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Production, dispersal, sedimentation and taphonomy
of spores/pollen
Birbal Sahni Institute of Palaeosciences, Lucknow
53 University Road, Lucknow-226007, U. P., India
B 3.2: Palynology, Phytoliths and palynofacies analysis
.
Stamen
T.S of anther
Pollen development
POLLEN
Pollen grain is the first cell of male
gametophyte which is unicellular, haploid
and performs the function of pollination.
Pollen is formed in the anther of
flowers by the reduction division of pollen
mother cell. Initially, they are formed in
tetrad. Most pollen are liberated as a
single grain (monad), but in some families
such as Ericaceae, Orchidiaceae, Typhaceae,
etc. the grains remain united in tetrads.
Based on the staining of pollen with fuchsin-B, the exine is divided in two
distinct layers i.e. the outer one ectexine, which takes the dark pink colour and
the inner layer endexine, which takes light pink colour, if not over stained.
Pollen wall
The wall of angiosperm pollen is constituted of three layers:
 Living cell membrane: It is made up of lipo-protein and gets lost after
death.
 The middle wall or intine: This is primarily composed of pecto-cellulose.
It is not usually preserved in the fossilized pollen grains.
 The outer wall or exine: It is made up of sporopollenin (Zetsche, 1932),
which is the most resistant organic compound. Due to presence of this compound,
the pollen remains preserved with all its surface features in the sediments for
longer period of time. Sporopollenin is a complex polymer of carotenoid and
carotenoid esters (Brooks and Shaw, 1968, Brooks, 1971, Shaw, 1971).
Its chemical formula is (C90 H142 O36)n.
Cell membrane
E
X
I
n
e
(Faegri & Iversen, 1975)
(Erdtman, 1952)
Based on the gross pollen characters, the angiospermic families
are divided into two major groups as follows:
Eurypalynous: The plant families with taxa exhibiting a great
variation with respect to aperture type and exine pattern. Such
families are Polygonaceae, Rubiaceae, Ranunculaceae,
Papilionaceae, Caryophyllaceae, Sterculiaceae, etc.
Stenopalynous: The plant families with taxa characterised by almost
similar pollen characters with respect to aperture type and exine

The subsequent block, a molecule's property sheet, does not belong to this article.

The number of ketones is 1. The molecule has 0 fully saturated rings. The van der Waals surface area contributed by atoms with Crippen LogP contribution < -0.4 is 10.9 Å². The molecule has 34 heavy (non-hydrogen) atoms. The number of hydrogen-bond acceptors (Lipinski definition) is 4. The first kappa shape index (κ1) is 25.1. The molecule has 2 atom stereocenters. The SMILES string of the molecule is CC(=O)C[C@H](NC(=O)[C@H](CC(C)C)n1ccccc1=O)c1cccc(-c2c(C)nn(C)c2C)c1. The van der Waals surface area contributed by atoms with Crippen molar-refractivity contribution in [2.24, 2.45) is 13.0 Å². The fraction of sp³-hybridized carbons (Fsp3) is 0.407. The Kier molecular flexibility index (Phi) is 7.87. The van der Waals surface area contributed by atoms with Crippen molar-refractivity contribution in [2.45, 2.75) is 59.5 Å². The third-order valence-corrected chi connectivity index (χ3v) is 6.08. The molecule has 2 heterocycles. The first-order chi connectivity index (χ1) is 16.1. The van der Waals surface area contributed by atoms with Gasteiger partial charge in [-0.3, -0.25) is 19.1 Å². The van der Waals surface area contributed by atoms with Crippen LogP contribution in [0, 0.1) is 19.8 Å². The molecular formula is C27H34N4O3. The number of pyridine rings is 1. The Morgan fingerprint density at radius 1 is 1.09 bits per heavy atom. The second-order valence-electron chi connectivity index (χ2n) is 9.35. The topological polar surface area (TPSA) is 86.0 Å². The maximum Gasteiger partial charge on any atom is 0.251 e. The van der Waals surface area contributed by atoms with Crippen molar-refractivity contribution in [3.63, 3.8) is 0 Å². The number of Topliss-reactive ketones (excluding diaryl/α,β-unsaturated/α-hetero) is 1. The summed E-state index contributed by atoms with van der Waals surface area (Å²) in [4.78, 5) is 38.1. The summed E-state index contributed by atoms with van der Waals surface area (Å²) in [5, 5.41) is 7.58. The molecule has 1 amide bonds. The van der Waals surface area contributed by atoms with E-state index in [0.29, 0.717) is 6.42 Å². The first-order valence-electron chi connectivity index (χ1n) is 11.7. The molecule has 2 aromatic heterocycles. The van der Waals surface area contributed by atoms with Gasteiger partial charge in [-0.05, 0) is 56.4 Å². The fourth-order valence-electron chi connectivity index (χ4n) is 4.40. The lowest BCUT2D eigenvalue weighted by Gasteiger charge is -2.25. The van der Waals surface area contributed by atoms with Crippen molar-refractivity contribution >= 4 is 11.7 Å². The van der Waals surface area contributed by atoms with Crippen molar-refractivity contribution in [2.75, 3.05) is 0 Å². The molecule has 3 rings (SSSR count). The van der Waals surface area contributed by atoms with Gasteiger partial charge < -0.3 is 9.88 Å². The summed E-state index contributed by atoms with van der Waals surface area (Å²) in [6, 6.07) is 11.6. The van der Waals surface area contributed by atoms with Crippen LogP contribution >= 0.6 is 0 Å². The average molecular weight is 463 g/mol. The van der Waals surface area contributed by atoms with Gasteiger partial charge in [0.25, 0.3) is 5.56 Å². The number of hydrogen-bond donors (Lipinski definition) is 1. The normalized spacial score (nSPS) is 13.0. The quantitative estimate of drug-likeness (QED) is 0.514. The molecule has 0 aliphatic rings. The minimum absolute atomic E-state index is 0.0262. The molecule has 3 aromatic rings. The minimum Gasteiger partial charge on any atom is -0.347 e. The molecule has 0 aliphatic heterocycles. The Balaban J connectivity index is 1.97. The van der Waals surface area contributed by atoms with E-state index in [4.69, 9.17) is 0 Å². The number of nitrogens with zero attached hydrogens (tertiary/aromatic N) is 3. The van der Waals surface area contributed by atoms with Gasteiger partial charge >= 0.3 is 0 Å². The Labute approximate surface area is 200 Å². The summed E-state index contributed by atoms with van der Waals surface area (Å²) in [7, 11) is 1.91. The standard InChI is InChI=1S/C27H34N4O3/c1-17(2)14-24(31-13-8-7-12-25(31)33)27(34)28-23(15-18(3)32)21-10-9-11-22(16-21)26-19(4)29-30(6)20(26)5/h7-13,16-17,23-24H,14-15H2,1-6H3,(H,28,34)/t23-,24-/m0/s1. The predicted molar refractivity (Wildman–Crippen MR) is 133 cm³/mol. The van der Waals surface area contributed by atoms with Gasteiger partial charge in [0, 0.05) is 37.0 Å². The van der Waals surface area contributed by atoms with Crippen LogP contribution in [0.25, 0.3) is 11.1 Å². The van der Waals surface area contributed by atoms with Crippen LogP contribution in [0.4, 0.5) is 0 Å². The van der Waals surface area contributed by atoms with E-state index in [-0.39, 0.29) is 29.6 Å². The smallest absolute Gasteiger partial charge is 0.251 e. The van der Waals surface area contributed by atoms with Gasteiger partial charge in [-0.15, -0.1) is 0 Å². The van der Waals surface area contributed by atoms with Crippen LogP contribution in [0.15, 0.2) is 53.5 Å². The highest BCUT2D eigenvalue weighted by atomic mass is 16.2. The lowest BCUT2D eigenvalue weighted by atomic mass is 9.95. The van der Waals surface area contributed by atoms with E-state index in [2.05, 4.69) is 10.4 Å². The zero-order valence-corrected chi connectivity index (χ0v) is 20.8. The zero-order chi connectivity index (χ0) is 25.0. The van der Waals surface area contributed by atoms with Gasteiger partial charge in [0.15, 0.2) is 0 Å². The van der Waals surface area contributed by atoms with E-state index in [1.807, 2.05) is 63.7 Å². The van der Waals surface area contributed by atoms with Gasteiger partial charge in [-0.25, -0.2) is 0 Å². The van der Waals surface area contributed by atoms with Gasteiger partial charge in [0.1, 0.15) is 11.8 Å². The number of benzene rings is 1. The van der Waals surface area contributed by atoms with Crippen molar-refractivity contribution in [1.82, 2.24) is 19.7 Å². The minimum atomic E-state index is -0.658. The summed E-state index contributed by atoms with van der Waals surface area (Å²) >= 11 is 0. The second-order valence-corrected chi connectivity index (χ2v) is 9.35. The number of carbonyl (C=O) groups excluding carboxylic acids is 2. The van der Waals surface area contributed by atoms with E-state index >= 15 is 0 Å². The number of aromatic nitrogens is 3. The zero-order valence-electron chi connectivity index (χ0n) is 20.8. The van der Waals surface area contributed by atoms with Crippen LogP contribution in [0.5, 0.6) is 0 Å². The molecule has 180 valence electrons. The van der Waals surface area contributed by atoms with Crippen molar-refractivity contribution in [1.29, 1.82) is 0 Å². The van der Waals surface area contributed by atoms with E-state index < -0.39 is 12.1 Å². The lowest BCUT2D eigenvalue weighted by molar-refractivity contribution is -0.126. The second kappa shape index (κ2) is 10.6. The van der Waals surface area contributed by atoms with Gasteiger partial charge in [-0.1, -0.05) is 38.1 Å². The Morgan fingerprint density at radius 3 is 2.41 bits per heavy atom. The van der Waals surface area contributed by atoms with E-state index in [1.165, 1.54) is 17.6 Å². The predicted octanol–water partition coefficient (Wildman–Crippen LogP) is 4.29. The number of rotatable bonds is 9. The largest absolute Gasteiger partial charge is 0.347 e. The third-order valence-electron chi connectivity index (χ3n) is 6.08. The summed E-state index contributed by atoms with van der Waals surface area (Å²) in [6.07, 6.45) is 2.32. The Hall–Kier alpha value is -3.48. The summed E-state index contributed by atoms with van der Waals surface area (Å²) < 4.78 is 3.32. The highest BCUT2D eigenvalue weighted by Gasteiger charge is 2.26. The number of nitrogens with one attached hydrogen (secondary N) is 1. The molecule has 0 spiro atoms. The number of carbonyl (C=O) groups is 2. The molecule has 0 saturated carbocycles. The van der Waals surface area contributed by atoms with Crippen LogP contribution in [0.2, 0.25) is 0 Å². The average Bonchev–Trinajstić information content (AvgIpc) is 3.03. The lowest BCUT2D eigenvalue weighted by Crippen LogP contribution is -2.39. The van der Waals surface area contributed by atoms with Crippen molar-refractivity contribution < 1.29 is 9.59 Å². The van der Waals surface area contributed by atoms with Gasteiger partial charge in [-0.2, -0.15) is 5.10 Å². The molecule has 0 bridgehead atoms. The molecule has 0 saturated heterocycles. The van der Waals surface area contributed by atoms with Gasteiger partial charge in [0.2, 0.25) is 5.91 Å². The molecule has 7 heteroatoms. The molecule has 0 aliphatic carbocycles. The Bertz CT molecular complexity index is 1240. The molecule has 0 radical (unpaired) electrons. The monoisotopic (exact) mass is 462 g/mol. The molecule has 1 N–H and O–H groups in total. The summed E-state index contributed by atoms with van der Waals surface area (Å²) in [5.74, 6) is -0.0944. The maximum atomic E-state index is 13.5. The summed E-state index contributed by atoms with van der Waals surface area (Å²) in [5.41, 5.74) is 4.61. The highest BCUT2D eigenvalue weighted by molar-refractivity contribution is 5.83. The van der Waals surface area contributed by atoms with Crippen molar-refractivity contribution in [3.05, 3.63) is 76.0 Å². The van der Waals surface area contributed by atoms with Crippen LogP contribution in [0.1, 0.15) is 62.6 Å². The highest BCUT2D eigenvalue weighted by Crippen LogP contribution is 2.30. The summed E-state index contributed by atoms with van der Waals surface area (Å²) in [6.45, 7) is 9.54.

pattern. This group includes families such as Chenopodiaceae,
Amaranthaceae, Brassicaceae, Lamiaceae, Poaceae, Cyperaceae,
Euphorbiaceae, etc.
Pollen grains are ubiquitous and have prolific
abundance, in general, owing to their small size
(5–200 mm), distinct morphology and resistant
nature.
A major fraction of pollen gets deposited within
a distance of
100m or so immediately after its discharge from
the parent plants as the dense canopied forest
prohibits its easy and longer exit, contrary to
that of the open cultivated area where a distance
of 200m from the source has been observed to
be a normal range for the deposition of bulk
pollen load after dispersal (Luna et al., 2001).
Anemophilous species produce enormous
pollen grains and are
over-represented in palynoassemblages. Those
having a zoophilous
mode of pollination produce fewer pollen grains
and are underrepresented (Faegri and Iverson,
1989)
Very little work has been carried out in relation
to pollen production and dispersal in India. Taxa
studied include Holoptelea integrifolia (Nair and
Sharma, 1965; Khandelwal and Vishnu-Mittre,
1973), Mimosa rubicaulis (Saxena and Vishnu-
Mittre, 1977), some anemophilous angiosperms
Similar work was carried out on anemophilous
trees (Molina et al., 1996), on the Poaceae family
(Prieto-Baena et al., 2003) and also on selected
species of anemophilous plants (Piotrowska,
2008).
Differences in pollen production, dispersal,
and preservation of taxa are responsible for
the over-representation of some taxa and
under-representation of others in the pollen
samples. The difference in pollen production,
dispersal and surface deposition depends on
plant species and climatic conditions (Hicks,
Shorea robusta (Gaertn. f.) produces about
60,000 pollen grains/flower (Atluri et al. 2004).
However, 61,020–94,600 pollen grains
have also been reported per flower (Bera 1990).
Tectona grandis (L. f.) needs special attention
here. In spite of being a high pollen producer
with 7500 average number of absolute
pollen/flower (Bhattacharya et al. 1999).
Most species of this family Poaceae are
anemophilous with a few exceptions (some are
cleistogamous and a smaller number of plants are
entomopilous) (Adams et al. 1981).
The species of this family produce large amounts of
pollen grains (Reddy and Reddy 1986; Prieto-
Baena et al. 2003) during a short period ranging
from a few hours to a few days, although some
species develop
new flowers continuously (Lewis et al. 1983; Knox
et al. 1993).
The pollen production per inflorescence of the
Poaceae pollen (<60 mm) has also a relatively high fall
speed (0.035–0.018 m/s) (Sugita et al. 1999; Wang et al.
2014).
Furthermore, the dispersion models have shown that
the grass pollen concentration is inversely proportional
to the distance to the source area and the pollen does
usually not disperse more than 1 km from the parental
plants, although special atmospheric conditions may
facilitate long-distance transport (Moseholm et al.
1987).
Brostrom et al. (2004) suggested that the
relative poor transportation of Cerealia pollen
could be owing to their large size (>60mm:
Cereal Poaceae) and high fall speed (0.06m/s)
and, therefore, they get deposited near the
parental plants (Bunting et al. 2001).
Brown (1985), Catto (1985) and Fall
(1987) suggested that Poaceae pollen are
deposited under low-energy conditions.
Asteraceae family has different pollen
morphologies (size and ornamentation) and
have entomophilous pollination syndrome as
the main dispersion means, though some
Some species of this large family get
deposited by gravity on a local scale because
it generally has a rapid deposition rate (Martin
et al. 2009), consequently the distance from
the parent plants are shorter and would be
available to be transported by surface runoff
to the sites of sample collection.
However, the relatively high fall speed
(0.051m/s) facilitates the uneven distribution
of pollen of Asteraceae family (especially of
Asteroideae and Cichorioideae sub-families)
(Xu et al. 2012).